Following Kriseman move, St. Petersburg City Council advances lower threshold for oversight

The new measure would lower the threshold to $75,000, down from $100,000. Last month, the mayor initiated a contract at $99,000.
St. Petersburg City Hall.
St. Petersburg City Hall.
Published May 27, 2021|Updated May 27, 2021

ST. PETERSBURG — City Council members advanced a measure on Thursday that would lower the contract threshold for Council approval to $75,000, down from $100,000.

The measure, which moved through the Budget, Finance and Taxation committee, was pushed by Council Chair Ed Montanari in reaction to Mayor Rick Kriseman hiring a consultant, without Council approval, to help with the Tropicana Field redevelopment.

Related: Kriseman hires Trop project consultant without City Council approval

Since January, Kriseman had been interested in hiring real estate and economic development consultants HR&A Advisors to help the city evaluate the Trop proposals it received from developers. At the time, the contract was valued at $180,000, and therefore required City Council approval.

Despite the nominal dollar figure, Council members said at the Jan. 21 meeting they required more information on the item. Rather than face a no vote, Kriseman pulled the item from consideration.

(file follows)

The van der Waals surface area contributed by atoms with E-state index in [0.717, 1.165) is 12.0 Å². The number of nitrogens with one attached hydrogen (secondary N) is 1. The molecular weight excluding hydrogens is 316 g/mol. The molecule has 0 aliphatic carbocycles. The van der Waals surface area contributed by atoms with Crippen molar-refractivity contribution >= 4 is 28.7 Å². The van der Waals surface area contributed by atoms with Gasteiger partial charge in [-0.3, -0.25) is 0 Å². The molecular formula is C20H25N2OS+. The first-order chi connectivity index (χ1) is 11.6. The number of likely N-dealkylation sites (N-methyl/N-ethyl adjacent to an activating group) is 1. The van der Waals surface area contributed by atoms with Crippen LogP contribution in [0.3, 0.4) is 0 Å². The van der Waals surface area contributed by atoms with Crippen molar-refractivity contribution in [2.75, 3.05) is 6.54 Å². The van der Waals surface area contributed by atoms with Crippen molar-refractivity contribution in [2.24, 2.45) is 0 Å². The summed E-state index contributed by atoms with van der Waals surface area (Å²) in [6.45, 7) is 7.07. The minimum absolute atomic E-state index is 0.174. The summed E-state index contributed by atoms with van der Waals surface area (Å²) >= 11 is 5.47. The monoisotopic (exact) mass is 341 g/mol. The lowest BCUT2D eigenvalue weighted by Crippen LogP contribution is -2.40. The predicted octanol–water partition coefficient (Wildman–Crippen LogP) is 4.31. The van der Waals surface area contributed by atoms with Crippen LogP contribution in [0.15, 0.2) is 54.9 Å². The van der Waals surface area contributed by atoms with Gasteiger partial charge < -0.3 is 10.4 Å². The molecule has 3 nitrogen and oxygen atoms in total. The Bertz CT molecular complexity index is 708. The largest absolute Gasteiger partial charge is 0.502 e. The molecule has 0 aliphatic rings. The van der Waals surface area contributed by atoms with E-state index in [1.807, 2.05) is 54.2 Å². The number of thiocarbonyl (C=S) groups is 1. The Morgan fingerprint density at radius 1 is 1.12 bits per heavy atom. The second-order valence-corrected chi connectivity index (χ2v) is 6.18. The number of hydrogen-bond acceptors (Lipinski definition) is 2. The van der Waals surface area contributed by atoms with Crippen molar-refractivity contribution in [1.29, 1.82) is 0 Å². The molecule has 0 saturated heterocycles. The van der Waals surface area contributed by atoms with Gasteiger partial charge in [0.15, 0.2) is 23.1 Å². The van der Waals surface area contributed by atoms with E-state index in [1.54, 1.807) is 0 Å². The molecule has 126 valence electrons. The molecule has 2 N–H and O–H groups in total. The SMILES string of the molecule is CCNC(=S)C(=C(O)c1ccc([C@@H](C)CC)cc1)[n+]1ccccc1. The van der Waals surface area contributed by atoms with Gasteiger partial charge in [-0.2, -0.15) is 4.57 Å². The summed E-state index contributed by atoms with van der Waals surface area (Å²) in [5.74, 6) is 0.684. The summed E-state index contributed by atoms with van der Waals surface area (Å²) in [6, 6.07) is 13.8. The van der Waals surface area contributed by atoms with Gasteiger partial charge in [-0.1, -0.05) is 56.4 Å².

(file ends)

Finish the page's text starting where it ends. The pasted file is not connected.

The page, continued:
Then, on April 8, Kriseman’s administration again brought the contract forward for Council consideration. By then, the scope of service had shrunk because city officials had done much of the work, and the contract value was reduced to $140,000.

Council members, who had previously said they did not want to move on any Trop-related items until after they heard from the Tampa Bay Rays, deferred the item a week, to be considered after the team’s executive leadership made a presentation. But the day before that meeting, on April 14, Kriseman initiated the contract himself. He could do that because his administration lowered the value to $99,000, just under the Council oversight threshold.

At the time, Montanari said it was a clear attempt to circumvent Council’s authority. Kriseman denied that, saying in the course of a week, the contract scope had naturally shrunk again. At the following day’s Council meeting, Montanari proposed lowering the threshold to $50,000.

By Thursday, Montanari pressed for a reduction to $75,000. Assistant City Administrator Tom Greene said an average of 17 people must spend a total of 16 hours to get an item onto a City Council agenda, so reducing the threshold would make more work for city staff. But $75,000 would catch fewer items than $50,000.

“I don’t want staff to pay the price because someone in the administration made the decision to go around City Council,” Montanari said.

Council member Gina Driscoll pointed out that lowering the figure will also create more work for City Council, who will have to review more projects.

“That’s the price that has to be paid for the broken trust that took place,” she said.

Council member Darden Rice, who is running for mayor, requested that the lowered threshold be revisited in six months. If it’s a matter of trusting the administration, she said, by then there will be a new mayor.

The committee, which also included Council member and mayoral candidate Robert Blackmon, unanimously approved the item. It now heads to full Council for a vote.